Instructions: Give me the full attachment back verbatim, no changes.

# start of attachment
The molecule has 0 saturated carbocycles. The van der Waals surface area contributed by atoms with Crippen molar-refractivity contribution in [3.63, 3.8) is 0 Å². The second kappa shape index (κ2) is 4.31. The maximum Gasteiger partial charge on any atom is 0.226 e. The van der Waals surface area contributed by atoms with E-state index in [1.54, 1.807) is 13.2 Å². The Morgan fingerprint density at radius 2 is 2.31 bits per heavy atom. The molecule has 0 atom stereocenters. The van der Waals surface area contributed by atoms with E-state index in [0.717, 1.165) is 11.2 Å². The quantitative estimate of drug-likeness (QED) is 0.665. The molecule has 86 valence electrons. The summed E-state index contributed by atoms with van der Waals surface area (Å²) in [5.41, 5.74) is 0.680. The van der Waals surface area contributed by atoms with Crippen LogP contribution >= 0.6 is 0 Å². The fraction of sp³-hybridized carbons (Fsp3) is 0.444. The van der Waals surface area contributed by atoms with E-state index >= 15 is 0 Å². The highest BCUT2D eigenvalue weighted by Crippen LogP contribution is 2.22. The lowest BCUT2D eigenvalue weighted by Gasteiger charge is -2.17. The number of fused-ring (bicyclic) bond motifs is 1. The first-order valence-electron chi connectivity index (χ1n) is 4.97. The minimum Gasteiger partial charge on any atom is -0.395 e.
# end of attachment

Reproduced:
The molecule has 0 saturated carbocycles. The van der Waals surface area contributed by atoms with Crippen molar-refractivity contribution in [3.63, 3.8) is 0 Å². The second kappa shape index (κ2) is 4.31. The maximum Gasteiger partial charge on any atom is 0.226 e. The van der Waals surface area contributed by atoms with E-state index in [1.54, 1.807) is 13.2 Å². The Morgan fingerprint density at radius 2 is 2.31 bits per heavy atom. The molecule has 0 atom stereocenters. The van der Waals surface area contributed by atoms with E-state index in [0.717, 1.165) is 11.2 Å². The quantitative estimate of drug-likeness (QED) is 0.665. The molecule has 86 valence electrons. The summed E-state index contributed by atoms with van der Waals surface area (Å²) in [5.41, 5.74) is 0.680. The van der Waals surface area contributed by atoms with Crippen LogP contribution >= 0.6 is 0 Å². The fraction of sp³-hybridized carbons (Fsp3) is 0.444. The van der Waals surface area contributed by atoms with E-state index >= 15 is 0 Å². The highest BCUT2D eigenvalue weighted by Crippen LogP contribution is 2.22. The lowest BCUT2D eigenvalue weighted by Gasteiger charge is -2.17. The number of fused-ring (bicyclic) bond motifs is 1. The first-order valence-electron chi connectivity index (χ1n) is 4.97. The minimum Gasteiger partial charge on any atom is -0.395 e.